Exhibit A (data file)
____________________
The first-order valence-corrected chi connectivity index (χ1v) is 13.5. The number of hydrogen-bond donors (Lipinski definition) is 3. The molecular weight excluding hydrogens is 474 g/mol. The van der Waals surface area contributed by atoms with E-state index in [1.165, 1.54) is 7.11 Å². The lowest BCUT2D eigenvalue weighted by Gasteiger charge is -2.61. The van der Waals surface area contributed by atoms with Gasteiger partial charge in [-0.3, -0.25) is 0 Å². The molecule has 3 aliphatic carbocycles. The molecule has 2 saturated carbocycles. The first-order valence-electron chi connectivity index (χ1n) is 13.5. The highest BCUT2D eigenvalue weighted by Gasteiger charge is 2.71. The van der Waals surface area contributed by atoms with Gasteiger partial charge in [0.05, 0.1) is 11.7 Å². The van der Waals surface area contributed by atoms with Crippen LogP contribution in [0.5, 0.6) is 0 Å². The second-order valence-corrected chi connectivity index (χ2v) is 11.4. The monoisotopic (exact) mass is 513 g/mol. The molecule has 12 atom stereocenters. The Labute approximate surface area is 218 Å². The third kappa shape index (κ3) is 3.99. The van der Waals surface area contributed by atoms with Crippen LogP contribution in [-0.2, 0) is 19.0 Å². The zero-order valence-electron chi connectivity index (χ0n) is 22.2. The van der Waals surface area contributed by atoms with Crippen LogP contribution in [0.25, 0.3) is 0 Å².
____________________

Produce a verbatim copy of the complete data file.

The first-order valence-corrected chi connectivity index (χ1v) is 13.5. The number of hydrogen-bond donors (Lipinski definition) is 3. The molecular weight excluding hydrogens is 474 g/mol. The van der Waals surface area contributed by atoms with E-state index in [1.165, 1.54) is 7.11 Å². The lowest BCUT2D eigenvalue weighted by Gasteiger charge is -2.61. The van der Waals surface area contributed by atoms with Gasteiger partial charge in [-0.3, -0.25) is 0 Å². The molecule has 3 aliphatic carbocycles. The molecule has 2 saturated carbocycles. The first-order valence-electron chi connectivity index (χ1n) is 13.5. The highest BCUT2D eigenvalue weighted by Gasteiger charge is 2.71. The van der Waals surface area contributed by atoms with Gasteiger partial charge in [0.05, 0.1) is 11.7 Å². The van der Waals surface area contributed by atoms with Crippen LogP contribution in [0.5, 0.6) is 0 Å². The second-order valence-corrected chi connectivity index (χ2v) is 11.4. The monoisotopic (exact) mass is 513 g/mol. The molecule has 12 atom stereocenters. The Labute approximate surface area is 218 Å². The third kappa shape index (κ3) is 3.99. The van der Waals surface area contributed by atoms with Crippen LogP contribution in [-0.2, 0) is 19.0 Å². The zero-order valence-electron chi connectivity index (χ0n) is 22.2. The van der Waals surface area contributed by atoms with Crippen LogP contribution in [0.25, 0.3) is 0 Å².